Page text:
After many interesting and inspiring discussions during lunchtime, the afternoon session was taken over by clinicians and first was Don McFerran, Consultant ENT Surgeon at Colchester Hospital University NHS Foundation Trust, who gave us an overview and an update on the progress in finding a cure for tinnitus. In his presentation entitled “A pill for tinnitus. What progress have we made?” he looked at pharmaceutical advances in finding a medication for tinnitus. He pointed to the various difficulties in drug treatment research for tinnitus, such as heterogeneous groups of patients, possible subgroup activity, dosage and the difficulties of measuring tinnitus. Don gave us a historical review of substances and drugs used for treatment of tinnitus including psychoactive drugs, anti-epileptics, diuretics, melatonin, lidocaine and drugs targeted at different receptors. He showed that drug research for tinnitus is active; unfortunately there are not as many ongoing drug clinical trials for tinnitus (18) as for other chronic diseases (eg diabetes-over 6000). On the other hand, drug research for tinnitus is much better coordinated and improved knowledge of pathogenesis is helping the selection of potentially suitable drugs. However, there still has not been a breakthrough and there is yet no pharmacological solution for the treatment of tinnitus.
The topic changed for the next talk entitled, “Where does the noise come from?” as Terry Buffin, retired Consultant Audiological Physician, showed evidence for connections between the auditory and somatosensory systems in tinnitus. Somatosensory tinnitus is a very interesting condition as patients can change the loudness or the pitch of their tinnitus by performing certain body movements. Terry presented us with patients’ testimonies describing changes in the sound characteristics during eye and head movements, jaw clenching and posture changes that may be a demonstration of the imbalance between the orthodox auditory pathway and the orientation system.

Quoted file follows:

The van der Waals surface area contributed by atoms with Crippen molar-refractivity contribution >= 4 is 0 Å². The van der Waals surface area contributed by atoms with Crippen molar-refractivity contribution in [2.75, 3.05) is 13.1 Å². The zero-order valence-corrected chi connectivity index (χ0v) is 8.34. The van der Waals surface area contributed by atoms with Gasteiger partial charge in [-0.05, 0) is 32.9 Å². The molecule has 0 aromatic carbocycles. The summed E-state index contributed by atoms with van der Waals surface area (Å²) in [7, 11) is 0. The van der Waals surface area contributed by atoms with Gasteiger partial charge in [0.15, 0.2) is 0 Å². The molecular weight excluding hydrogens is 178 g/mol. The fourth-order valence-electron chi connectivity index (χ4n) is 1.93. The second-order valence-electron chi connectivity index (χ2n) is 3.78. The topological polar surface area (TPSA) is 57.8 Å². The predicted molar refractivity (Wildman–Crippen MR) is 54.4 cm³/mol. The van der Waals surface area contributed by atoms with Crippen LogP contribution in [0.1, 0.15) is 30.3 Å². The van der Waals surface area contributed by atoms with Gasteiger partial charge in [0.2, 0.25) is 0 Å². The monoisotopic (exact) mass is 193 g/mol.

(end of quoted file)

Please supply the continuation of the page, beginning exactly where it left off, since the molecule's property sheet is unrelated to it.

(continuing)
For the last talk of the day, Ivor Donaldson, retired Consultant Otolaryngologist presented the first Jack Shapiro Memorial Lecture. In his talk “Back to the future: Tinnitus from a historical perspective”, Ivor took us on a journey in time and looked at evidence of tinnitus and tinnitus treatment over the ages as well as presenting future directions in tinnitus research such as systematic studies of electric stimulation of the brain, studies of neurotransmitters, computer modelling of the auditory pathway, neuroimaging, biochemistry and cell biology.
Overall this was an excellent conference and a great opportunity for meeting all those from all around the UK who are interested in tinnitus research and management.
Thank you to Dr Magdalena Sereda for producing the report to a very tight deadline. This article originally appeared in Quiet, Autumn 2010
a great opportunity for meeting all those from all around the UK who are interested in tinnitus research and management.